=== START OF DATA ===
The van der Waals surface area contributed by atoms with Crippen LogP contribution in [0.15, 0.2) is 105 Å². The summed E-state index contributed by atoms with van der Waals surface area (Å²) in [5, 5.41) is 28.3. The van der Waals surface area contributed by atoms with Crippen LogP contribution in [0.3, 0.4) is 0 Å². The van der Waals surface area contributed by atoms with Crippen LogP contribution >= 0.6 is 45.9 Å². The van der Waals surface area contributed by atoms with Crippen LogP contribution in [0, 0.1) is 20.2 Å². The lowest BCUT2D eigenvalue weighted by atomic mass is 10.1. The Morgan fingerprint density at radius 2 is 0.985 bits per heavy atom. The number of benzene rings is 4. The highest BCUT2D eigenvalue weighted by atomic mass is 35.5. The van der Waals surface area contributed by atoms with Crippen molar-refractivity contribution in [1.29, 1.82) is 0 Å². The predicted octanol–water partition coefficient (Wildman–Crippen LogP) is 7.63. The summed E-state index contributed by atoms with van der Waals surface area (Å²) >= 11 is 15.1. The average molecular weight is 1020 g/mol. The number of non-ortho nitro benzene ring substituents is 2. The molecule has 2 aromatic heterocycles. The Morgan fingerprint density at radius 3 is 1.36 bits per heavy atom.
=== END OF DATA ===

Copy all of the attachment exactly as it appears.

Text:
The van der Waals surface area contributed by atoms with Crippen LogP contribution in [0.15, 0.2) is 105 Å². The summed E-state index contributed by atoms with van der Waals surface area (Å²) in [5, 5.41) is 28.3. The van der Waals surface area contributed by atoms with Crippen LogP contribution in [0.3, 0.4) is 0 Å². The van der Waals surface area contributed by atoms with Crippen LogP contribution >= 0.6 is 45.9 Å². The van der Waals surface area contributed by atoms with Crippen LogP contribution in [0, 0.1) is 20.2 Å². The lowest BCUT2D eigenvalue weighted by atomic mass is 10.1. The Morgan fingerprint density at radius 2 is 0.985 bits per heavy atom. The number of benzene rings is 4. The highest BCUT2D eigenvalue weighted by atomic mass is 35.5. The van der Waals surface area contributed by atoms with Crippen molar-refractivity contribution in [1.29, 1.82) is 0 Å². The predicted octanol–water partition coefficient (Wildman–Crippen LogP) is 7.63. The summed E-state index contributed by atoms with van der Waals surface area (Å²) >= 11 is 15.1. The average molecular weight is 1020 g/mol. The number of non-ortho nitro benzene ring substituents is 2. The molecule has 2 aromatic heterocycles. The Morgan fingerprint density at radius 3 is 1.36 bits per heavy atom.